The Wilberforce Address is the annual keynote address of the Conservative Christian Fellowship and attracts high profile speakers from Westminster. Previous speakers include William Hague, Iain Duncan Smith, Michael Gove, Stephen Crabb and David Cameron. Baroness Philippa Stroud gave the 2016 address on ‘The future of social justice’ in Westminster in December 2016.
Speaking about her life, career and passion to tackle poverty and social breakdown, Baroness Stroud traced the beginnings back to post-university in France, when she wrestled with how to respond to street sleepers.
She said, ‘There’s a quote from Wilberforce which says, “You may choose to look the other way but you can never say again that you did not know”. The question I was asking is, “What on earth am I supposed to do about it?” That was the question that I wrestled through.’
Her soul-searching led her to Hong Kong and to working with Jackie Pullinger among the city’s ex-Triad heroin addicts in the Walled City, a slum area, where she learnt personal change was possible. ‘Personal transformation only really happens where there is time, relationship, personal responsibility, care, protection and love. That is what is required to see life change’.
She saw this transformation in Elfrida, a 70-year-old ex-prostitute in the Walled City who had been paid in heroin. She had come off all her heroin and was helping other people go through drug withdrawal. Baroness Stroud said, ‘She was one of the rebuilders of the ancient ruins and the places long devastated’.
This experience helped her to see that, for national policy-making to be effective, it had to be ‘one-on-one on one-on-one’. She said, ‘No national policy is effective if it doesn’t deliver life change one life at a time’.
On her return to the UK, over the next 15 years she founded a night shelter and rehab house in Bedford and the Bridge project in Birmingham, which provided supported housing for the homeless.
In her bid to find out how to take to a national level what she had learned locally she went on to co-found the Centre for Social Justice with Iain Duncan Smith, which ‘helped people see that there were some root causes to poverty’.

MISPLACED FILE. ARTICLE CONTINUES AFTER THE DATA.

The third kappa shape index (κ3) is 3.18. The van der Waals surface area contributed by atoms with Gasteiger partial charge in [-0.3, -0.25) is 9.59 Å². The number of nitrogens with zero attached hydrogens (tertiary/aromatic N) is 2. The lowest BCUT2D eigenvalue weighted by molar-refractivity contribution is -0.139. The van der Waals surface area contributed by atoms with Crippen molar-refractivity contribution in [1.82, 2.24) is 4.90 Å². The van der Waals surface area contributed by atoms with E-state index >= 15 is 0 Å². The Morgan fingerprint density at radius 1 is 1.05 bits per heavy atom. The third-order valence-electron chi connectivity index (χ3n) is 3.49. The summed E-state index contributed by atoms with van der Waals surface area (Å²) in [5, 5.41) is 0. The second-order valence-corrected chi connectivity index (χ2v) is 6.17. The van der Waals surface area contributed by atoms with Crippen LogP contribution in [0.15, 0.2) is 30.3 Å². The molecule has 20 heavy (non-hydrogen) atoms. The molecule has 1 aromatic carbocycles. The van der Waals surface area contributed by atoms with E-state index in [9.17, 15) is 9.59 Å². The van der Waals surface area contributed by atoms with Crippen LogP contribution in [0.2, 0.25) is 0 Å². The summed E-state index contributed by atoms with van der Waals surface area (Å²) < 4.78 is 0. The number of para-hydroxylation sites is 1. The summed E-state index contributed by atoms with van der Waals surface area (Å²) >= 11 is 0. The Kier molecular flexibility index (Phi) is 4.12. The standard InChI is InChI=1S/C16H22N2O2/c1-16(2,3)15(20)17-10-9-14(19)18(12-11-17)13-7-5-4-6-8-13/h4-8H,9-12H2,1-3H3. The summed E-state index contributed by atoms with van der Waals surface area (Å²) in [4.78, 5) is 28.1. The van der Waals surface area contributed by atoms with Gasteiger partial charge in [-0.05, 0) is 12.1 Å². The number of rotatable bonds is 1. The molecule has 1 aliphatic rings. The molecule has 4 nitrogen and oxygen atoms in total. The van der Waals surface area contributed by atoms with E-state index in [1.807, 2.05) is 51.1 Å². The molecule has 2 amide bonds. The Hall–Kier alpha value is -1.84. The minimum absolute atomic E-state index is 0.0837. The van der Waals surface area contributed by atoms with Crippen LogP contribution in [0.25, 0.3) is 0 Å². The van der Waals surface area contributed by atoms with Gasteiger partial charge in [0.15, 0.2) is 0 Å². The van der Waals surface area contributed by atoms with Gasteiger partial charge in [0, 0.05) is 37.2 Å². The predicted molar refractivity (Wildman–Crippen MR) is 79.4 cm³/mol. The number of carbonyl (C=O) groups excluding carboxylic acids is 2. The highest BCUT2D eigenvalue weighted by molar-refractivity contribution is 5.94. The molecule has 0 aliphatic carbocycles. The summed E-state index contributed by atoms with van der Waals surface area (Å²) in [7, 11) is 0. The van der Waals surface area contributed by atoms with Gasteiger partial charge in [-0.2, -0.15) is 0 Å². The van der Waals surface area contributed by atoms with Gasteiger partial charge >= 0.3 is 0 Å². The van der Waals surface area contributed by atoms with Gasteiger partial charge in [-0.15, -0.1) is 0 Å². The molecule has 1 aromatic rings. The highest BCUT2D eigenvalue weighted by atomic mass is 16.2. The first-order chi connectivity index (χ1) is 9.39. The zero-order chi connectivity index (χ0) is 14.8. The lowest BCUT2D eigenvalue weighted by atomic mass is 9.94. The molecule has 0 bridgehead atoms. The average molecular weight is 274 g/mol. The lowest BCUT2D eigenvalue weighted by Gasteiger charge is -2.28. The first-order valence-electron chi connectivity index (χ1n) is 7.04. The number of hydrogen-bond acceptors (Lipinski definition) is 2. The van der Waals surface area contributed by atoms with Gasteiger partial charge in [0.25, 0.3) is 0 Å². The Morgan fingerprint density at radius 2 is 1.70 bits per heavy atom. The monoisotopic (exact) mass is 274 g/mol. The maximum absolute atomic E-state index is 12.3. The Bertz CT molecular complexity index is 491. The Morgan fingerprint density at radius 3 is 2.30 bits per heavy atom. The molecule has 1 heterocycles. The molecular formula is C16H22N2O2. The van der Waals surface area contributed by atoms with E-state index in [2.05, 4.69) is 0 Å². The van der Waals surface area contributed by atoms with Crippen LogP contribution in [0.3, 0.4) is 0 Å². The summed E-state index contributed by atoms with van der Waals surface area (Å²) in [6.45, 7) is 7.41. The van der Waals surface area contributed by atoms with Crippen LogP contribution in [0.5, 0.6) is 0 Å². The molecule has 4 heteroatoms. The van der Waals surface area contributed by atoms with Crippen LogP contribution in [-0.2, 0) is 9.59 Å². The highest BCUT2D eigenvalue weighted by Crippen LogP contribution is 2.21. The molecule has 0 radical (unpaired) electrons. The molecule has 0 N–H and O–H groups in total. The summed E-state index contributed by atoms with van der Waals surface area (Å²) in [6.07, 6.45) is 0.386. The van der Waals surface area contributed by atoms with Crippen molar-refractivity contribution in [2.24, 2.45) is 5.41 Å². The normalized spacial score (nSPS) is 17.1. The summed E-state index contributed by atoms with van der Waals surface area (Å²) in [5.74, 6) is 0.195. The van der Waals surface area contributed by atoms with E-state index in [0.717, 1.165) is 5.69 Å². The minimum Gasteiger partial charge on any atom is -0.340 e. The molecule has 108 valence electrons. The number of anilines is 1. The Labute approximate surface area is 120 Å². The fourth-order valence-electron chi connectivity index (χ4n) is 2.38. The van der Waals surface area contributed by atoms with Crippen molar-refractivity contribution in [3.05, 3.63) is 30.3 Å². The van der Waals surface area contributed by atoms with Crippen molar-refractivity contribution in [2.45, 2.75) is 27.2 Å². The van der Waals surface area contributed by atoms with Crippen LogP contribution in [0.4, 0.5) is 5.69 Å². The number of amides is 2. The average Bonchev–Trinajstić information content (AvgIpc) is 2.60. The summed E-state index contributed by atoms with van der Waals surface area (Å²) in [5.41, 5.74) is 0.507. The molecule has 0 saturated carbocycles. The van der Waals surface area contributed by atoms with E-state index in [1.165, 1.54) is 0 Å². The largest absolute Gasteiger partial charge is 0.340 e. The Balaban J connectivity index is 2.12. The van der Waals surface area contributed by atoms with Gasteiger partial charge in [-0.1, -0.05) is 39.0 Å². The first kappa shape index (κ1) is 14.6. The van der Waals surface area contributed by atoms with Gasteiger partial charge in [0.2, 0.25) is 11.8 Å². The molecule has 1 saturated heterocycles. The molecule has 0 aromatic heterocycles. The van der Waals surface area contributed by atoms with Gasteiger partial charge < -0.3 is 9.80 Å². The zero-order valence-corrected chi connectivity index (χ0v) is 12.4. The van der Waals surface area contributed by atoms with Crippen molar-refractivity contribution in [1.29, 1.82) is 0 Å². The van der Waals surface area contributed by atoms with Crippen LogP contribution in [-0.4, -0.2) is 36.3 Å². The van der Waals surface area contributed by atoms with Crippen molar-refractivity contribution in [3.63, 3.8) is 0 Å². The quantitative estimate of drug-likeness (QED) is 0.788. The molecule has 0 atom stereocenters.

She joined the Conservative Party when its strapline was the ‘party for the vulnerable’. ‘I served as a government adviser, to ensure that welfare reform was conducted in the most socially just way. My passion is that innovative thinking on social justice penetrates the political discourse and helps tackle the government’s most intractable social problems’.
Following the 2010 election, Philippa Stroud was appointed as a special adviser to the secretary of state for work and pensions, Iain Duncan Smith, becoming responsible for the development of the social justice agenda and working, among other things, on the government’s key welfare reform programme including the introduction of universal credit.
She was created a life peer in October 2015. She said: ‘I count it such a privilege to have been appointed to the House of Lords where I can speak out passionately about these issues.’
In November 2016, she took up the role of CEO at the Legatum Institute, a London-based think tank, aimed at helping nations, societies and individuals move from poverty to prosperity.
Baroness Stroud ended with a tip from Wilberforce for tackling each day: ‘Accustom yourself to look first to the dreadful consequences of failure. Then fix your eyes on the glorious prize which is before you. And when your strength begins to fail and your spirits are well right exhausted let the animating view rekindle your resolution and call forth in renewed vigour the fainting energies of your soul.’
Editor’s note: We aim to report, from time to time, on similar events from other major UK political parties.